The Ten Absolutes

Absolute Five: Never Say “Remember?” Instead Reminisce!

It has been my practice for years to carry a bridal magazine and a classic car magazine with me when visiting with persons with Alzheimer’s disease or related dementia. These magazines are an excellent tool to use for reminiscence. I sat down with a group of five ladies at ‘tea-time’ in one of the Alzheimer’s homes I directed. I was flipping through the magazine and saw a bridal gown that I thought was just beautiful. I said to Miss Frances, “If I ever get married, I want to buy a dress just like this.” Miss Frances raised her eyebrows, put her hands on her hips and said, “Honey, if you haven’t found a man at your age, you had probably better give up! And if you think you can get your big bottom in that dress, you have another thing coming.” Though a bit shocked, I was also very amused, and just had to laugh! I responded, “Miss Frances, that is why I love you so much! You really tell it like it is.” As I looked around the table I realized that everyone had been involved in this conversation. One lady was laughing, another was holding her hand over her mouth, another shaking her head and making a “tsk, tsk, tsk” sound. The last of the ladies actually got up and said to Miss Frances, “You owe this nice lady an apology for talking so ugly about her!”

Absolute #5 tells us, Never Say “Remember,” Instead Reminisce. So often I am asked, “How on earth do you reminisce without just automatically starting each sentence by saying ‘do you remember when we…’”. Understand that it is very normal to ask a person with Alzheimer’s if they “remember,” as it is a word that is very hard to remove from our vocabulary. It will take practice, and at times it still just comes right out of one’s mouth.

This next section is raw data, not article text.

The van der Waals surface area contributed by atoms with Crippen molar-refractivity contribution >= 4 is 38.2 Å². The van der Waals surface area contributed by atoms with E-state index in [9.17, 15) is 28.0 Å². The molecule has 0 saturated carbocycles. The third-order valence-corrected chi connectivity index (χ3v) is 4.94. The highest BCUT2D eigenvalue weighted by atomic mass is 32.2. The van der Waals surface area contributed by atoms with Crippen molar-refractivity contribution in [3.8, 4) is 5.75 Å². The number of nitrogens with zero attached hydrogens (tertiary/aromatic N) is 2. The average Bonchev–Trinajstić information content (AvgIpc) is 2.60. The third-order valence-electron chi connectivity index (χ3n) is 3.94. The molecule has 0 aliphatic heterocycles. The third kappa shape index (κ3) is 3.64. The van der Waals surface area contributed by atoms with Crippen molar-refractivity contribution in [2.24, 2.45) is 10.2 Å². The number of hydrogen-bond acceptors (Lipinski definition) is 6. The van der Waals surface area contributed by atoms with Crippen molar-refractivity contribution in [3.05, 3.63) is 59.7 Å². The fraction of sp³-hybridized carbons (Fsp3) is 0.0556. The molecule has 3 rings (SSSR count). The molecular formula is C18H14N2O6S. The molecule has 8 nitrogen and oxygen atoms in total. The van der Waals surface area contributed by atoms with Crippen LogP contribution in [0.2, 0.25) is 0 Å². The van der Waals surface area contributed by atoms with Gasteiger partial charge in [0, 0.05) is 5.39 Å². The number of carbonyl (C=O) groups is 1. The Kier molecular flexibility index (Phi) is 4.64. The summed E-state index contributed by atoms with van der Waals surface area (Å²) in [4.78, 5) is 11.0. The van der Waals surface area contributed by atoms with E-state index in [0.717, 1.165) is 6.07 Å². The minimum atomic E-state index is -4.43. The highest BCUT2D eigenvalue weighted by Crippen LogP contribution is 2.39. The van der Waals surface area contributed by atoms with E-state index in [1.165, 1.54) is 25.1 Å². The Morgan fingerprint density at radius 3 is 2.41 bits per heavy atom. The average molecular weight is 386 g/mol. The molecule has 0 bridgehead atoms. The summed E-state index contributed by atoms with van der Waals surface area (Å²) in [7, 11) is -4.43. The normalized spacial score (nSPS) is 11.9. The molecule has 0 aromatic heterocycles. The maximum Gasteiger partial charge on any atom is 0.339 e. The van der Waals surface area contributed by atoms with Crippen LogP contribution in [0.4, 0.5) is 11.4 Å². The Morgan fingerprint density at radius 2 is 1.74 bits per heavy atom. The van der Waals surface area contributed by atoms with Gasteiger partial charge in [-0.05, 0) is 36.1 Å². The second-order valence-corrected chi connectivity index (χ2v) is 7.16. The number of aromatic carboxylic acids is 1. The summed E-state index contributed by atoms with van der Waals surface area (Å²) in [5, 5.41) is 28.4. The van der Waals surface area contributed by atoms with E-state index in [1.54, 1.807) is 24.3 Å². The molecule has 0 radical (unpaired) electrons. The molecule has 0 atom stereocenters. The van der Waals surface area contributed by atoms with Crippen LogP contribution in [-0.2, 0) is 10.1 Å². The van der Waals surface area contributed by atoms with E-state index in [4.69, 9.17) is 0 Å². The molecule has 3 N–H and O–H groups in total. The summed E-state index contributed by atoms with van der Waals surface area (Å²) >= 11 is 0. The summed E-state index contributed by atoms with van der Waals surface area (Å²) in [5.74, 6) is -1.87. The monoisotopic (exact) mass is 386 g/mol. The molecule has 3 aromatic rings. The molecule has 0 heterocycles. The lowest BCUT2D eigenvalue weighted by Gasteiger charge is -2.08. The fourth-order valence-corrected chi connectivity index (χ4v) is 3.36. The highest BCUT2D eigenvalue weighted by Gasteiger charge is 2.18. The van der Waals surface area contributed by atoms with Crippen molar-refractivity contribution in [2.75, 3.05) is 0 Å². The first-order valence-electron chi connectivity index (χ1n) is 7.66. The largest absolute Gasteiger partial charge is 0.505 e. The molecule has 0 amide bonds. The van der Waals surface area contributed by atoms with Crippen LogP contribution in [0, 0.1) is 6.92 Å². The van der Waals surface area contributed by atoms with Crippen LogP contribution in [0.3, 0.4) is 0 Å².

A training tool for this Absolute is to ponder if you would ask a person who had just gone blind to read, or if you would ask a foot amputee to dance. Unlike other disabling conditions, for some reason with brain degeneration we tend to focus on the disability and not the ability. The best way to interact with a person with Alzheimer’s is not to see what they remember as if they are taking a test. Rather it is to create a comfortable way for them to share information.

You can learn to allow your loved one to be “the one who knows.” Magazines are an excellent tool, or using a photo album. Instead of saying “who is this?” just state something like “this looks like Joe.” If they don’t know and they don’t care - then they don’t know and they don’t care. However, if they do know, they will likely say something like, “That isn’t Joe! That’s Bob, and he’s standing in front of Uncle Jim’s car. That was the day we went to the county fair.” It gives them the opportunity to tell what they know without being questioned or feeling ‘put on the spot.’

Another easy method is to just start discussing a fond memory from the past, but don’t start with “I remember…” instead, just remember. For example, “One time when we were at Grandma Mary’s farm in Proctor, we went out and picked mulberries. They were the best-tasting fruit I have ever eaten!” They can enter in, tell you that it was Grandpa Johnny’s farm, and they were not mulberries, they were blackberries. Or your loved one can continue with their version of the story. The point is not the story but the conversational exchange that makes you both interact in a way that is fun and familiar. The disease will disappear, if only for a time.